Global climate change and other human‐induced alterations of the environment are causing a significant loss in biodiversity. Among the many species affected is the giant limpet Patella ferruginea, considered as the most endangered marine invertebrate within the Western Mediterranean basin.
The results of a 10‐year monitoring programme in an updated population viability analysis (PVA) model are provided, which indicate the unlikeliness of the population in Ceuta facing extinction within the next 50 years.
Evidence is provided for the possible role of this population as a source population for other sink populations in the Alboran Sea.
Large interannual variations in recruitment have been recorded, and the general linear model (GLM) indicates the influence of chlorophyll and temperature on recruitment rates. These results inform conservation strategies for this flagship species.
A continuing debate between environmental scientists and fisheries biologists on the sustainability of fisheries management practices, and the extent of fishing impacts on marine ecosystems, is unlikely to be resolved without fishery‐independent data spanning large geographic and temporal scales. Here, we compare continental‐ and decadal‐scale trends in fisheries catches with underwater reef monitoring data for 533 sites around Australia, and find matching evidence of rapid fish‐stock declines.
Regardless of a high global ranking for fisheries sustainability, catches from Australian wild fisheries decreased by 31% over the past decade. The biomass of large fishes observed on underwater transects decreased significantly over the same period on fished reefs (36% decline) and in marine park zones that allow limited fishing (18% decline), but with a negligible overall change in no‐fishing marine reserves. Populations of exploited fishes generally rose within marine reserves and declined outside the reserves, whereas unexploited species showed little difference in population trends within or outside reserves.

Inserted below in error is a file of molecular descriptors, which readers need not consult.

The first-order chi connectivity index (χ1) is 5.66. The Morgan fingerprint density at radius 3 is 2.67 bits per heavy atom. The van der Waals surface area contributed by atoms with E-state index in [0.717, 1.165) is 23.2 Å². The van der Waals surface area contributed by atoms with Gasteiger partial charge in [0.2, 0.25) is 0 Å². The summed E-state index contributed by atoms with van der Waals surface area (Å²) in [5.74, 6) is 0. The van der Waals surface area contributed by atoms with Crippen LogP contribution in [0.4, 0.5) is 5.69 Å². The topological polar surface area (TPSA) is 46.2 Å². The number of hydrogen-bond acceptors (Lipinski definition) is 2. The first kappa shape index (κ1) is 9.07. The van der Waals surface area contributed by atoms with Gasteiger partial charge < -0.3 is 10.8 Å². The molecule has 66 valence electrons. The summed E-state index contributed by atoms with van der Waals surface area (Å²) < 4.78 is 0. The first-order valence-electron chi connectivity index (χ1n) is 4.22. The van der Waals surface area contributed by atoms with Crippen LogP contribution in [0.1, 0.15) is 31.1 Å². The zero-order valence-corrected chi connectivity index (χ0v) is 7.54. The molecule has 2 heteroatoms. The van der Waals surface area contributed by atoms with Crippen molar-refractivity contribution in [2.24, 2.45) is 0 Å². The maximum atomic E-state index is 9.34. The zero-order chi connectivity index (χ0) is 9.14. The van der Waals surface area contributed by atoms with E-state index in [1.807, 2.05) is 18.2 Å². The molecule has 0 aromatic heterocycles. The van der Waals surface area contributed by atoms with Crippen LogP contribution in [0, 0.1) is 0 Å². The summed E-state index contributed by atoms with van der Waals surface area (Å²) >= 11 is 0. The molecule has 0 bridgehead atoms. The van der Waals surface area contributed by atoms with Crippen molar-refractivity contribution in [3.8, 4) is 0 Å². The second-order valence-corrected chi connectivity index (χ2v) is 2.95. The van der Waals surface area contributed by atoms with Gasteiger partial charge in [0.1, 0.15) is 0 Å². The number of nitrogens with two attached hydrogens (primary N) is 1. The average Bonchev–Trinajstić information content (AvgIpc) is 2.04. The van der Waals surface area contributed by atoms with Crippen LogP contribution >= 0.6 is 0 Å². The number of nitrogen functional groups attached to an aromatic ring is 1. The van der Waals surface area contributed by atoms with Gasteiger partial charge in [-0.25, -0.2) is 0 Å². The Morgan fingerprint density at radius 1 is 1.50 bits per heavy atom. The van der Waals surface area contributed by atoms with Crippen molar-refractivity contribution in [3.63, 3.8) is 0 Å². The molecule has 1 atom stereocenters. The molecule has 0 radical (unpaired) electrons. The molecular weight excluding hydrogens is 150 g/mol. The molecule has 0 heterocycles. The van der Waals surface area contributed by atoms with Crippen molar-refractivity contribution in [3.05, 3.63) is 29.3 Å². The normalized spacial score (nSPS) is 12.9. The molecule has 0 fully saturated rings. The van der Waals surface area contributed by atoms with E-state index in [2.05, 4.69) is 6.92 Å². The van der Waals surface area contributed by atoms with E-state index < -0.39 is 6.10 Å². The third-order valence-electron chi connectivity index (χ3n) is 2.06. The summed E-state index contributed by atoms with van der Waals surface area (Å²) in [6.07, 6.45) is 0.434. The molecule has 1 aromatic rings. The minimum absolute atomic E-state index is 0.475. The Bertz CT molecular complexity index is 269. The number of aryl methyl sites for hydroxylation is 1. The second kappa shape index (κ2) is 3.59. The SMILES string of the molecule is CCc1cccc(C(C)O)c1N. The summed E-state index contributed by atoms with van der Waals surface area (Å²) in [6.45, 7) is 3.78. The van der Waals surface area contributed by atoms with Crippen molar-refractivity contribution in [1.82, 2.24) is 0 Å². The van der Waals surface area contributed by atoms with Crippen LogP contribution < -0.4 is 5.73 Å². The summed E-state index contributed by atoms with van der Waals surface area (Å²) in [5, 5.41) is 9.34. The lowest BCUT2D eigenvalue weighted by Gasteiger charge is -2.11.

Although changing climate and more precautionary fisheries management contribute to declining fish catches, fisheries‐independent transect data suggest that excessive fishing also plays a major role.
The large number of fishery stocks that remain unmanaged or have poor data, coupled with continuing declines in the stock biomass of managed fish species, indicate that Aichi Target 6 of the Convention on Biological Diversity (i.e. ‘by 2020, all fish and invertebrate stocks and aquatic plants are managed and harvested sustainably’) will not be achieved in Australia, or elsewhere.
In order to maintain some naturally functioning food webs supported by large predators and associated ecosystem services in this era of changing climate, a greatly expanded network of effective, fully protected marine protected areas is needed that encompasses global marine biodiversity. The present globally unbalanced situation, with >98% of seas open to some form of fishing, deserves immediate multinational attention.
Marine Protected Areas (MPAs) and networks of MPAs are being implemented globally as a spatial management tool for achieving conservation objectives. There has been considerable progress in reaching the prescribed 10% protected area target for 2020, outlined in the Convention on Biological Diversity Aichi Target 11 and the United Nations Sustainable Development Goal 14.
The application of MPA network design principles (e.g. Representative, ecological connectivity), which underpin ecological coherence, is still lacking or insufficient in many regions. Poor ecological coherence hinders the ecological performance of MPA networks, leading to dysfunction in the flow of ecosystem services and reduced ecosystem benefits, with potentially negative consequences for human well‐being.
This paper presents four pivotal focus points for future progress that can bridge the gap between ecological and social systems. The aim is to shift the discourse of ‘ecological coherence’ further into the social sphere, and hence support the alignment of the process of designating ecologically coherent MPA networks with the ‘triple bottom line’ of economic development, environmental sustainability, and social inclusion, as described in the Sustainable Development Goals (SDGs), to achieve social–ecological coherence in MPA network design.